3.07.2010

I've been very edgy today and if I said anything about England, I apologize

When you're planning a trip to England, you want to make sure you have a way to get there, so naturally you buy an airline ticket. And you want to make sure you have a place to stay, so of course you make reservations for a hotel room or flat or something. And you don't want to waste your time wandering around wondering what to do, so you make sure you have a sort of itinerary. Ticket, reservation, itinerary. They're all fine and good, but they are mere formalities. When you're planning a trip to England, what you really want to do is make sure you properly prepare your mind and your soul for the visit. Here are some suggestions:

1. Familiarize yourself with English history by reading English history:


2. Supplement your reading with some historical and biographical films. A few important selections covering the scope of English history are:

Origins of King Arthur

The naked truth about the Norman invasion
Who really defeated the Spanish Armada?

Origins of Jane Austen's plots

It's curtains for Keats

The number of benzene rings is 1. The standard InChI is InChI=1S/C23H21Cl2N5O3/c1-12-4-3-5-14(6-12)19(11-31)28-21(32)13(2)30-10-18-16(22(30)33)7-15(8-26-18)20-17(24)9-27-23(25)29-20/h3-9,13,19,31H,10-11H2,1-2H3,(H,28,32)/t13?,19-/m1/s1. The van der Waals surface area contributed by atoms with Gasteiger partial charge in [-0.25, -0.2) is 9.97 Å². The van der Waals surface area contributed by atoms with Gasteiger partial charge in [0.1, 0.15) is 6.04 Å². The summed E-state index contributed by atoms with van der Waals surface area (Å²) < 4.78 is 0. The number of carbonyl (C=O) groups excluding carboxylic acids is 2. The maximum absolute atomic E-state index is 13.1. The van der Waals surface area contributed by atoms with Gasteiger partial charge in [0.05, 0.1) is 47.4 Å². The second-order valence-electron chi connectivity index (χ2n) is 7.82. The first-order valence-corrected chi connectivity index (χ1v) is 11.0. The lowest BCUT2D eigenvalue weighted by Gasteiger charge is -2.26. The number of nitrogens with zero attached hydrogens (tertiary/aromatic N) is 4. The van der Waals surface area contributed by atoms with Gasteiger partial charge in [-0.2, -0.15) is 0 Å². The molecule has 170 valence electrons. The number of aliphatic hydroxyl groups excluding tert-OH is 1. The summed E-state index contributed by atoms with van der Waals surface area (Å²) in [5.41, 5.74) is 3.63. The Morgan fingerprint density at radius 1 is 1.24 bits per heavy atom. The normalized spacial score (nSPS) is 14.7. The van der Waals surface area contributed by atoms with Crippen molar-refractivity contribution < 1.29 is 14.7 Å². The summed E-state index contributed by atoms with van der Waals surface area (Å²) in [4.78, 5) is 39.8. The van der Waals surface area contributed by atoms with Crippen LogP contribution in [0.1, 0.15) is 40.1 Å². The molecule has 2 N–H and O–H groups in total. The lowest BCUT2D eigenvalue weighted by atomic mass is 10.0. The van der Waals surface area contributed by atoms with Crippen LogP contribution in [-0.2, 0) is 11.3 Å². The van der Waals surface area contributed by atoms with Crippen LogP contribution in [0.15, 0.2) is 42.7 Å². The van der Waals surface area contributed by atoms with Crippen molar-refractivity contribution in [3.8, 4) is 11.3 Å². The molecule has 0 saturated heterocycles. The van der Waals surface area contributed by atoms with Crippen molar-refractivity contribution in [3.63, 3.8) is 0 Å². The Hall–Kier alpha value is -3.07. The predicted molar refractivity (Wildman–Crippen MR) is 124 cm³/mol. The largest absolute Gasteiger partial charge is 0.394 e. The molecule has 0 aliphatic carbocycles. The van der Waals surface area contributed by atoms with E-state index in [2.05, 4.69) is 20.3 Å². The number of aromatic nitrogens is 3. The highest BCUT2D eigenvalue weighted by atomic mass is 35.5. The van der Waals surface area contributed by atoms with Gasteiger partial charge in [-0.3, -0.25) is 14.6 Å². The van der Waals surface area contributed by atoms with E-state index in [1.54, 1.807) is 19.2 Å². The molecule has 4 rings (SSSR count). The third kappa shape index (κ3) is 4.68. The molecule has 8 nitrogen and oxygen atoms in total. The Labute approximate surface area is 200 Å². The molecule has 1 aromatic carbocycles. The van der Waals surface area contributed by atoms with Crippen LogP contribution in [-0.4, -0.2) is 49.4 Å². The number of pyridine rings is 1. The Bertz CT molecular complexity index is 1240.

Pre-World War I English banking

English politics and labor unrest between the Wars

3. Choose the perfect book to take with you so you can have something to read on trains, on the Tube, or in the garden whilst you drink your cocoa.


4. Start using Anglicisms like 'whilst' in your speech and writing.

5. If you are going to Stratford, read up on Shakespeare.


6. If you are going to Bath, watch every Jane Austen movie or tv adaptation ever made after 1979.

7. If you are going to John Keats' house, read some of his poems (or have them recited to you).

8. If you are going to Charles Dickens' house, change your mind.

9. Every day leading up to your trip, drink hot cocoa from a Mary Poppins mug, which is so cool that it has not only Mary Poppins on it, but also Big Ben, St Paul's, and some kites.


10. And to all this you must yet add something more substantial, in the improvement of your mind by extensive reading. (More about that later.)

4 comments:

Shannon said...

hahaha. I'm going to have all these inaccurate notions from reading "1066 and all that" and "twisted tales from shakespeare."
By the by, why does it say on that (creepy) video of a keats poem that he lived for like a hundred and thirty years? bizarre.

Jared and Megan said...

oh you make me laugh. I won't list all the things that made me laugh cause there are too many. I think one of my favorites was "it's curtains for Keats". =D

I am not a great reader and take pleasure in many things, but may I insist upon knowing your meaning when you talk about more about extensive reading later? Such a run-on, but I couldn't help myself.

Janeite42 said...

Shannon - it's a mistake. It should be 1695-1821.

Jared and Megan - You will hardly blame me for refusing to comply with this entreaty at present. But you will know it, when I have written my next blog post.

v奎峰奎峰 said...

thx u very much, i learn a lot